Highstreetvouchers.com is a leading UK supplier of Park own-branded and third-party gift vouchers and cards. Until FY13 it sat within the Consumer division but given its growing popularity with business and corporate customers it was transferred.

The Corporate division has a good track record of growth over recent years, despite periods of economic pressure on its predominantly SME customer base. However, in FY16 billings and operating earnings showed a slight decline as a result of the sharp contraction in sales to home collected credit (HCC) operators (from £20.4m to £3.9m), continuing a decline from peak sales of £52.7m in FY13. Over this period HCC customers changed their behaviour, in part focusing more on collections rather than customer acquisition and reducing their requirement for Park’s product set. Excluding credit, Corporate billings advanced by 9% in FY16. Credit billings are now so small that there is little room for material impact, and there is also a possibility that some of the lost billings may return.

H117 billings growth was relatively sluggish at 4%. In part this reflects quite a strong H116 when H1 billings were 38% of the annual total compared with an average 31% in the previous four years. Management is positive about the order pipeline and expects growth to pick up in H2. We look for billings growth to return to c 10% in FY18 which we note is lower than the 15% CAGR in billings (excluding credit) in the five years to FY16.

Management and governance

The executive board includes the CEO, group finance director and the managing director of Park Retail. Each has been in their current positions since 2004, together managing Park through its transformation and development. CEO Chris Houghton joined the group in 1986 and has been on the board since 2000, becoming financial director in 2001, group managing director in 2004, and CEO in 2012. The non-executive chairman is Laura Carstensen, who was elected to the board in September 2013 and became chairman in June 2016 upon the retirement of the group founder Peter Johnson. She is a former partner in City law firm Slaughter and May and a former member and deputy chairman of the UK Competition Commission (now the Competition and Markets Authority). The other two non-executive directors are Michael de Kare-Silver, who joined the board in September 2013, and John Gittins, who joined the board in September 2016 and has more than 20 years’ experience as a CFO across a number of sectors and territories. Mr de Kare-Silver recently became senior independent director, replacing John Dembitz when he retired from the board. Brief biographies of the executive board members and chairman are on page 17.

Before his retirement, in December 2015 Peter Johnson disposed of his remaining 27.3% interest in Park in a placing at 65p per share. Park shares are now widely held, with strong institutional ownership (see page 12) and a free float of 98.2%.

Financials

Seasonality and brief comment on the interims

Park’s business is highly seasonal with the majority of its revenues and profits focused on the H2 Christmas period, and the first half of the year traditionally loss making. Continued investment in digital sales, distribution and products has seen the share of total annual sales (defined as billings), generated in H1 increase, from less than 15% in FY12 to 24% (our expectation in FY17), and the H1 pre-tax loss has correspondingly declined from £4.4m to £0.8m over the same period.

Exhibit 7: The seasonality of sales*

Source: Park Group, Edison Investment Research. *Note: Sales defined as billings.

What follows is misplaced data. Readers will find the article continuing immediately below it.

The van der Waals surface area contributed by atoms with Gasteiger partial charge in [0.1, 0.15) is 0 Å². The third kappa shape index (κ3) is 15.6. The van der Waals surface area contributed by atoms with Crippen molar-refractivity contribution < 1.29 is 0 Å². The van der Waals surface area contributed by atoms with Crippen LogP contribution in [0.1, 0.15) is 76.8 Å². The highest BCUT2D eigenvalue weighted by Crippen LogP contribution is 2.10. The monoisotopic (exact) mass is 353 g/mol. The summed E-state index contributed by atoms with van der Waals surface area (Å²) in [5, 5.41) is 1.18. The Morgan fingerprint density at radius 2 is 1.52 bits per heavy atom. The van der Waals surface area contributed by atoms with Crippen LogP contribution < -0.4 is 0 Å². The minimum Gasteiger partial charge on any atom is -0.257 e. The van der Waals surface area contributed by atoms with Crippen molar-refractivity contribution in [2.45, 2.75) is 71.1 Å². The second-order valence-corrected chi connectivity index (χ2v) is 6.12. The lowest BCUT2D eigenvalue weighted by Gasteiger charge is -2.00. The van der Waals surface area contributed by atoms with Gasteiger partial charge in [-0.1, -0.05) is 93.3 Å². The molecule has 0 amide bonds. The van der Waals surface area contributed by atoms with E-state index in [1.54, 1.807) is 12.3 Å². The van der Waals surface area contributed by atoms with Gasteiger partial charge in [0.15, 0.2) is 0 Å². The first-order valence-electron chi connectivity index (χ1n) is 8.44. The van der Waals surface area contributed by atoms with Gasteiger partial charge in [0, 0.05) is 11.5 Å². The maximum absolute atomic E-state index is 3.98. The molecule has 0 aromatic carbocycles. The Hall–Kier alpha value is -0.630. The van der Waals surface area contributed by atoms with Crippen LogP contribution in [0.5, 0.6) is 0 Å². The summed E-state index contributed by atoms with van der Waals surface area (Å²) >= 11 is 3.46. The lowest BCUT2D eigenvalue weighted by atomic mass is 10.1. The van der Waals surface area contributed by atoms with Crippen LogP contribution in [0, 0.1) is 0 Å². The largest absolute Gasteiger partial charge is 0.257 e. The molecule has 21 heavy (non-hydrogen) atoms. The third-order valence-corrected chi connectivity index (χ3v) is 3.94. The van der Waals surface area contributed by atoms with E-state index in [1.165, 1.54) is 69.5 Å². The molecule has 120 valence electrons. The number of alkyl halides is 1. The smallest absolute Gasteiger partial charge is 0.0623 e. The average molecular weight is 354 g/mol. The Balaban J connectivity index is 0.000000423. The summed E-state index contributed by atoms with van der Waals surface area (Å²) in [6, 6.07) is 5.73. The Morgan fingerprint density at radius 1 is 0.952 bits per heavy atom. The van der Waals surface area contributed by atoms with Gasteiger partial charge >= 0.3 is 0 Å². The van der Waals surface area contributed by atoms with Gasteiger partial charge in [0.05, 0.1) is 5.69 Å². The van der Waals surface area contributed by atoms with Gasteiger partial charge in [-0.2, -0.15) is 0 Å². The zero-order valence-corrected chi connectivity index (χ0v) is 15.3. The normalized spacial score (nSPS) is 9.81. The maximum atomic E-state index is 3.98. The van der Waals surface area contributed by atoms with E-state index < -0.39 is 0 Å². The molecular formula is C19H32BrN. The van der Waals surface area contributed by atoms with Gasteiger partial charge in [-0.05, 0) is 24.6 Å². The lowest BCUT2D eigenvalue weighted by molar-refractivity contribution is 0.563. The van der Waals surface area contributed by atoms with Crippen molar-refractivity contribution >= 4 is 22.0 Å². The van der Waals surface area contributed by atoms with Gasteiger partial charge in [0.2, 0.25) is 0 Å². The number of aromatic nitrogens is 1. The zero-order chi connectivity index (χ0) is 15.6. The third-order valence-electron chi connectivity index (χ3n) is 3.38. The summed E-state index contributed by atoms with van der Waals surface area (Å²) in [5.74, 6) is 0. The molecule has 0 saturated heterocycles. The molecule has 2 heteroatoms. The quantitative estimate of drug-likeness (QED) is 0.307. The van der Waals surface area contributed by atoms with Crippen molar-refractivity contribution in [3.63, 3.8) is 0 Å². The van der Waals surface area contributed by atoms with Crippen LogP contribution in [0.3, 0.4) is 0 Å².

Results for the first half of the current year were published in December 2016 and, in our view, are best looked at as a guide to underlying business trends and direction. The key points were:

Billings were 5.9% ahead of the prior year, up 4% in Corporate and 10.5% in Consumer. The growth in Consumer in part reflected a further acceleration in the shipment of Christmas orders (which were up c 4%). The order pipeline in the Corporate division indicates a stronger performance in H2.

With the Christmas Savings order book for Christmas 2016 (FY17) effectively known at the reporting date, the early indications from the marketing campaign for Christmas 2017 (FY18), which began in September 2016, were said by management to be ‘encouraging’.

Further evidence of the progress of the business, cash balances (included customer funds held in trust) peaked at a record £217m (FY16: £206m). Interest earnings increased 7.7% to £825k.

The seasonal pre-tax loss reduced to £760k from £1,404k.

The interim dividend was increased by 11.8% to 0.95p per share

We expect continued earnings growth

As discussed above, we have trimmed our forecast for corporate billings in FY17 and are now looking for just over 6% growth in group billings for the year. We expect cards to continue to take a larger share of billings (up c 25% in H117 to c 28% of the total) so, due to the accounting treatment of cards (see below), revenue growth will be lower at a little more than 2%. For FY18 we are assuming growth in billings and revenues of 8% and 4%, respectively. Gross margin on billings is assumed to be stable over the period (7.4% based on billings but increasing as a percentage of revenues due to card accounting). Our forecasts show operating profit increasing in line with billings (a margin of 2.7% whereas we previously forecast an increase to 2.8%). For the current year, total cash balances (including customer balances held in trust) peaked ahead of the Christmas trading period at £217m compared with £204m in FY16, and we expect further growth in FY18 as a result of the projected billings increase. As indicated above, interest income on the growing cash balances was up by 7.7% in H1, but the key bank base rate was cut from 0.5% to 0.25% in the wake of the EU referendum vote. This cut will continue to work its way through Park’s deposit book (spread among a number of UK regulated banks with an average maturity of less than 12 months) during H217 and into FY18, but we have assumed the base rate returns to 0.5% by September 2018 (a c £200k benefit to FY18 earnings). On this basis, there is a small, volume-driven increase in interest income in FY18. Overall, we expect statutory PBT to increase by c 6% to £12.6m in FY17, and by c 7% to £13.4m in FY18.